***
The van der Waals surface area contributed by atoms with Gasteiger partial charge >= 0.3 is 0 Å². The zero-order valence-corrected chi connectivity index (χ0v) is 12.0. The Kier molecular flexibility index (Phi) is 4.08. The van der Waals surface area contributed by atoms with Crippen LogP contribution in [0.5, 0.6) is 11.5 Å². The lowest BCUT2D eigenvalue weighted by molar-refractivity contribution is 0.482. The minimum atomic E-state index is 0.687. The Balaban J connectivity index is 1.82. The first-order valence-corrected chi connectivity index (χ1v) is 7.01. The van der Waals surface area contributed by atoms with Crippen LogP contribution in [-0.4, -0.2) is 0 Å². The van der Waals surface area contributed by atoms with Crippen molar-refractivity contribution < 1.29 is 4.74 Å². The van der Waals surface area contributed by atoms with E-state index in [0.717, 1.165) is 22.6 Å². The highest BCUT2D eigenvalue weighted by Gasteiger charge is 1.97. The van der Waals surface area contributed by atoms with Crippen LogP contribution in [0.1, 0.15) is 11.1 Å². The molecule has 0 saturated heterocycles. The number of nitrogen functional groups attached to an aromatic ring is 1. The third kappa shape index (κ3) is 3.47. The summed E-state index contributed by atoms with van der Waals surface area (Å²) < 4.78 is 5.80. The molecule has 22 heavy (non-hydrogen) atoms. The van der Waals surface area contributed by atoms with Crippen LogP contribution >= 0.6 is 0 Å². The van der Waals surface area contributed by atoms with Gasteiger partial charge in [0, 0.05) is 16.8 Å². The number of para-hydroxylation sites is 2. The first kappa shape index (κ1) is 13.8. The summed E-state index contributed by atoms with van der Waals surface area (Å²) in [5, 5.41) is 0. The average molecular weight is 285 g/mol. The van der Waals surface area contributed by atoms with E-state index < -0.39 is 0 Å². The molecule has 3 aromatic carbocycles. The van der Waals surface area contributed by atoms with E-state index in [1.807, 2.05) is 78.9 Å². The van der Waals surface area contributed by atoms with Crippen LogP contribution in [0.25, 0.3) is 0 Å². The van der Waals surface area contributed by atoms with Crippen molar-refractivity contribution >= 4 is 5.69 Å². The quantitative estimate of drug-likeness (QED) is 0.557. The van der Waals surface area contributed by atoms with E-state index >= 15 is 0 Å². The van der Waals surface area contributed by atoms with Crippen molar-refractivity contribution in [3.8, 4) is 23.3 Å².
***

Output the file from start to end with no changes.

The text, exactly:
The van der Waals surface area contributed by atoms with Gasteiger partial charge >= 0.3 is 0 Å². The zero-order valence-corrected chi connectivity index (χ0v) is 12.0. The Kier molecular flexibility index (Phi) is 4.08. The van der Waals surface area contributed by atoms with Crippen LogP contribution in [0.5, 0.6) is 11.5 Å². The lowest BCUT2D eigenvalue weighted by molar-refractivity contribution is 0.482. The minimum atomic E-state index is 0.687. The Balaban J connectivity index is 1.82. The first-order valence-corrected chi connectivity index (χ1v) is 7.01. The van der Waals surface area contributed by atoms with Crippen LogP contribution in [-0.4, -0.2) is 0 Å². The van der Waals surface area contributed by atoms with Crippen molar-refractivity contribution < 1.29 is 4.74 Å². The van der Waals surface area contributed by atoms with E-state index in [0.717, 1.165) is 22.6 Å². The highest BCUT2D eigenvalue weighted by Gasteiger charge is 1.97. The van der Waals surface area contributed by atoms with Crippen LogP contribution in [0.1, 0.15) is 11.1 Å². The molecule has 0 saturated heterocycles. The number of nitrogen functional groups attached to an aromatic ring is 1. The third kappa shape index (κ3) is 3.47. The summed E-state index contributed by atoms with van der Waals surface area (Å²) < 4.78 is 5.80. The molecule has 22 heavy (non-hydrogen) atoms. The van der Waals surface area contributed by atoms with Crippen LogP contribution >= 0.6 is 0 Å². The van der Waals surface area contributed by atoms with Gasteiger partial charge in [0, 0.05) is 16.8 Å². The number of para-hydroxylation sites is 2. The first kappa shape index (κ1) is 13.8. The summed E-state index contributed by atoms with van der Waals surface area (Å²) in [5, 5.41) is 0. The average molecular weight is 285 g/mol. The van der Waals surface area contributed by atoms with E-state index < -0.39 is 0 Å². The molecule has 3 aromatic carbocycles. The van der Waals surface area contributed by atoms with E-state index in [1.807, 2.05) is 78.9 Å². The van der Waals surface area contributed by atoms with Crippen LogP contribution in [0.25, 0.3) is 0 Å². The van der Waals surface area contributed by atoms with Crippen molar-refractivity contribution >= 4 is 5.69 Å². The quantitative estimate of drug-likeness (QED) is 0.557. The van der Waals surface area contributed by atoms with E-state index >= 15 is 0 Å². The van der Waals surface area contributed by atoms with Crippen molar-refractivity contribution in [3.8, 4) is 23.3 Å².